exiguous

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English[edit]

Etymology[edit]

From Latin exiguus, "strict, exact," hence "scanty, meager," from exigere, "to measure against a standard."

Pronunciation[edit]

  • IPA(key): /ɪɡˈzɪɡju.əs/, /ɛɡˈzɪɡju.əs/
  • (file)

Adjective[edit]

exiguous (comparative more exiguous, superlative most exiguous)

  1. scanty; meager
    • 1889Robert Louis Stevenson, The Wrong Box ch XIII
      The herdboy in the broom, already musical in the days of Father Chaucer, startles (and perhaps pains) the lark with this exiguous pipe.
    • 1912G. K. Chesterton, Manalive ch VII
      The path on which I then planted my feet was quite unprecedentedly narrow. I had never had to walk along a thoroughfare so exiguous.
    • 1998 — Michael Ignatieff, Rebirth of a Nation: An Anatomy of Russia. New Statesman, Feb 6.
      They are entering the market, setting up stalls on snowy streets, moonlighting to supplement exiguous incomes.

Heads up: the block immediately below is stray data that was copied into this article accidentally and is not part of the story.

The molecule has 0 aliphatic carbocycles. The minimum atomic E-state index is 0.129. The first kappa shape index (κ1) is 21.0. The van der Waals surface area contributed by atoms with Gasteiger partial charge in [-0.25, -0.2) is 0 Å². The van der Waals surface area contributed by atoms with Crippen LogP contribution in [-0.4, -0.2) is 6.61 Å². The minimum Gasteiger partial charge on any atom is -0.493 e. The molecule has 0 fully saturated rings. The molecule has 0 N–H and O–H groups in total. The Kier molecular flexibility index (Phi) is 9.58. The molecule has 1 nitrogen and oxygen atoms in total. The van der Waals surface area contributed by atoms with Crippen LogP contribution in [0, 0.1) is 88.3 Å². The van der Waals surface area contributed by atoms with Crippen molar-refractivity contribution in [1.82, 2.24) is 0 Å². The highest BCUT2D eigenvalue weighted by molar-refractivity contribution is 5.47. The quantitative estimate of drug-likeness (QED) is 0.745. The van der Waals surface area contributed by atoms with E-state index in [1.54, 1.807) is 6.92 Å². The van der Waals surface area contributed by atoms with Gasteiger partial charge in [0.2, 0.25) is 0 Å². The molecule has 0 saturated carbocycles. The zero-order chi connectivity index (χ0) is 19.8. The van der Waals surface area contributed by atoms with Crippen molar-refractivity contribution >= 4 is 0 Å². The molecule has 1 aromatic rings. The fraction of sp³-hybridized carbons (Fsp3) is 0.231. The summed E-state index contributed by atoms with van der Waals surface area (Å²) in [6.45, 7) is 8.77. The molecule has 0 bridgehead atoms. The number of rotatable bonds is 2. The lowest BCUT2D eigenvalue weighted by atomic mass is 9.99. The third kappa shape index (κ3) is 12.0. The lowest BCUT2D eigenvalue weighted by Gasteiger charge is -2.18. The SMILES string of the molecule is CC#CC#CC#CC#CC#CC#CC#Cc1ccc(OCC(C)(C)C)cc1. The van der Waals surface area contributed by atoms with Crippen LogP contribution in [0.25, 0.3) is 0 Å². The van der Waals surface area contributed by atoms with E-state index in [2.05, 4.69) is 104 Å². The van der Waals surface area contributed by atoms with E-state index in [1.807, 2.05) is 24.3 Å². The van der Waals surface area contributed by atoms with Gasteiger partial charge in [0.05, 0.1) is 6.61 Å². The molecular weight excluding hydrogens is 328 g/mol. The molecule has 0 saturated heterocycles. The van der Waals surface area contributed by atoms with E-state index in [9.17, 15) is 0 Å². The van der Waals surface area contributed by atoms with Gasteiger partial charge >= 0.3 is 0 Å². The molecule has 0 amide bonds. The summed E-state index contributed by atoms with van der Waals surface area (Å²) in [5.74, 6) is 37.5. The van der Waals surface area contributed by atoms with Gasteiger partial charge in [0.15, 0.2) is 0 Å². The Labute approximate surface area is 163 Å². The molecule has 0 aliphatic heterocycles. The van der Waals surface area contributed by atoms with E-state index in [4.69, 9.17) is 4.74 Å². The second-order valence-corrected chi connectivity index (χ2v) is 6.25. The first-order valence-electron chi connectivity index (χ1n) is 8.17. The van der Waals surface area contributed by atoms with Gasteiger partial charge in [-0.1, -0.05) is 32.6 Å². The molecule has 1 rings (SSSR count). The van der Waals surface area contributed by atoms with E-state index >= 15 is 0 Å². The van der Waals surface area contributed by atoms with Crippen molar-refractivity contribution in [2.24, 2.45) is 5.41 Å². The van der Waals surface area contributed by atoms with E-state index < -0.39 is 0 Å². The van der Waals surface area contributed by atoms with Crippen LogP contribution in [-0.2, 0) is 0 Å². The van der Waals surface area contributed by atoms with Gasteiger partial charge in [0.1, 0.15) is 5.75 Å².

• 2001 — Terence Brown, The Life of W. B. Yeats: A Critical Biography.
      Among the pressures provoking these distresses were a father's financial inadequacy and a growing awareness that, by finding employment himself, he could ameliorate the family's exiguous circumstances.
    • 2012 — Rodger Cohen, Scottexalonia Rising, New York Times, Nov. 26., Op. Ed.
      National politics, as President François Hollande of France is only the latest to discover, is often no more than tweaking at the margins in the exiguous political space left by markets and other global forces.

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